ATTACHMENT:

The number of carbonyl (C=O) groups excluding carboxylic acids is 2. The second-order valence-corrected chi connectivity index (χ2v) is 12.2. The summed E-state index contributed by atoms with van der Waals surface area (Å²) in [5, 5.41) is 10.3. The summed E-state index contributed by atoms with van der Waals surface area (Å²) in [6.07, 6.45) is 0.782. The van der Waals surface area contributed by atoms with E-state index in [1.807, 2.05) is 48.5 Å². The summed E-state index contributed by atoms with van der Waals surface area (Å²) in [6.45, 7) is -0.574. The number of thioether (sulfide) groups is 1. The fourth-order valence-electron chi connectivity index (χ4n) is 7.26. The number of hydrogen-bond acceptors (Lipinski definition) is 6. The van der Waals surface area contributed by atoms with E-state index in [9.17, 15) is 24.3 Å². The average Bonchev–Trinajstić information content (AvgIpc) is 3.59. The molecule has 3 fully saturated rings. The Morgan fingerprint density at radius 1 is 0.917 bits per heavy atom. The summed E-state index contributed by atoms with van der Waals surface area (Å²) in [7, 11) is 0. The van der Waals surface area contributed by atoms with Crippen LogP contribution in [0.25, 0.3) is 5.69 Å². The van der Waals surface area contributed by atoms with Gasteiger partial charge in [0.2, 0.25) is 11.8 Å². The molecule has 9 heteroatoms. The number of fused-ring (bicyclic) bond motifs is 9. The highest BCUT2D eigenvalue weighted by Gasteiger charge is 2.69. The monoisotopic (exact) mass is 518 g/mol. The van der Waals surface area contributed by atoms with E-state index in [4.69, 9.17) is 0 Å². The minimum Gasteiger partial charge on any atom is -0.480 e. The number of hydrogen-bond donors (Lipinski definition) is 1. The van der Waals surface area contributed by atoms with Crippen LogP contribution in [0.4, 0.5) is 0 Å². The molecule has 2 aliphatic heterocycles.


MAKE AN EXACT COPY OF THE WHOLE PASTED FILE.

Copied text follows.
The number of carbonyl (C=O) groups excluding carboxylic acids is 2. The second-order valence-corrected chi connectivity index (χ2v) is 12.2. The summed E-state index contributed by atoms with van der Waals surface area (Å²) in [5, 5.41) is 10.3. The summed E-state index contributed by atoms with van der Waals surface area (Å²) in [6.07, 6.45) is 0.782. The van der Waals surface area contributed by atoms with E-state index in [1.807, 2.05) is 48.5 Å². The summed E-state index contributed by atoms with van der Waals surface area (Å²) in [6.45, 7) is -0.574. The number of thioether (sulfide) groups is 1. The fourth-order valence-electron chi connectivity index (χ4n) is 7.26. The number of hydrogen-bond acceptors (Lipinski definition) is 6. The van der Waals surface area contributed by atoms with E-state index in [9.17, 15) is 24.3 Å². The average Bonchev–Trinajstić information content (AvgIpc) is 3.59. The molecule has 3 fully saturated rings. The Morgan fingerprint density at radius 1 is 0.917 bits per heavy atom. The summed E-state index contributed by atoms with van der Waals surface area (Å²) in [7, 11) is 0. The van der Waals surface area contributed by atoms with Crippen LogP contribution in [0.25, 0.3) is 5.69 Å². The van der Waals surface area contributed by atoms with Gasteiger partial charge in [0.2, 0.25) is 11.8 Å². The molecule has 9 heteroatoms. The number of fused-ring (bicyclic) bond motifs is 9. The highest BCUT2D eigenvalue weighted by Gasteiger charge is 2.69. The monoisotopic (exact) mass is 518 g/mol. The van der Waals surface area contributed by atoms with E-state index in [4.69, 9.17) is 0 Å². The minimum Gasteiger partial charge on any atom is -0.480 e. The number of hydrogen-bond donors (Lipinski definition) is 1. The van der Waals surface area contributed by atoms with Crippen LogP contribution in [0.4, 0.5) is 0 Å². The molecule has 2 aliphatic heterocycles.